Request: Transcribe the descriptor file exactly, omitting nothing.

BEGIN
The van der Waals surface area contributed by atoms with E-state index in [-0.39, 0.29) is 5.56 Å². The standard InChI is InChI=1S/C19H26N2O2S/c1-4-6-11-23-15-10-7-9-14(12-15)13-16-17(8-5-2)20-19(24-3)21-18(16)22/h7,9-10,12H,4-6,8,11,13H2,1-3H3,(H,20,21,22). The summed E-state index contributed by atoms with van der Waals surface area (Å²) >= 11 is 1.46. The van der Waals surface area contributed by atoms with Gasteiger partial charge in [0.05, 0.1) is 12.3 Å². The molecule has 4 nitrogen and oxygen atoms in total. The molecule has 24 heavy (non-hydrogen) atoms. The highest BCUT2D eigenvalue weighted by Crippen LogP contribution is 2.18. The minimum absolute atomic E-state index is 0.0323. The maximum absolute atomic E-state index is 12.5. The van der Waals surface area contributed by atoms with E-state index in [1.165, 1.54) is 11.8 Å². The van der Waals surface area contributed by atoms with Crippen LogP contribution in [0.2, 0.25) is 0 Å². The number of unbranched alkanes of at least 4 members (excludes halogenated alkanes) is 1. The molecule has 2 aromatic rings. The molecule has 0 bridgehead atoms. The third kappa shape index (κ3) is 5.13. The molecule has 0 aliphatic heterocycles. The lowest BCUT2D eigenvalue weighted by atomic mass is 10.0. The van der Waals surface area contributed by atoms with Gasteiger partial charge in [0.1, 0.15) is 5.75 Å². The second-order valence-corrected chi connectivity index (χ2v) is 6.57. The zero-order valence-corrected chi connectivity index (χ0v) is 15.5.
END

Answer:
The van der Waals surface area contributed by atoms with E-state index in [-0.39, 0.29) is 5.56 Å². The standard InChI is InChI=1S/C19H26N2O2S/c1-4-6-11-23-15-10-7-9-14(12-15)13-16-17(8-5-2)20-19(24-3)21-18(16)22/h7,9-10,12H,4-6,8,11,13H2,1-3H3,(H,20,21,22). The summed E-state index contributed by atoms with van der Waals surface area (Å²) >= 11 is 1.46. The van der Waals surface area contributed by atoms with Gasteiger partial charge in [0.05, 0.1) is 12.3 Å². The molecule has 4 nitrogen and oxygen atoms in total. The molecule has 24 heavy (non-hydrogen) atoms. The highest BCUT2D eigenvalue weighted by Crippen LogP contribution is 2.18. The minimum absolute atomic E-state index is 0.0323. The maximum absolute atomic E-state index is 12.5. The van der Waals surface area contributed by atoms with E-state index in [1.165, 1.54) is 11.8 Å². The van der Waals surface area contributed by atoms with Crippen LogP contribution in [0.2, 0.25) is 0 Å². The number of unbranched alkanes of at least 4 members (excludes halogenated alkanes) is 1. The molecule has 2 aromatic rings. The molecule has 0 bridgehead atoms. The third kappa shape index (κ3) is 5.13. The molecule has 0 aliphatic heterocycles. The lowest BCUT2D eigenvalue weighted by atomic mass is 10.0. The van der Waals surface area contributed by atoms with Gasteiger partial charge in [0.1, 0.15) is 5.75 Å². The second-order valence-corrected chi connectivity index (χ2v) is 6.57. The zero-order valence-corrected chi connectivity index (χ0v) is 15.5.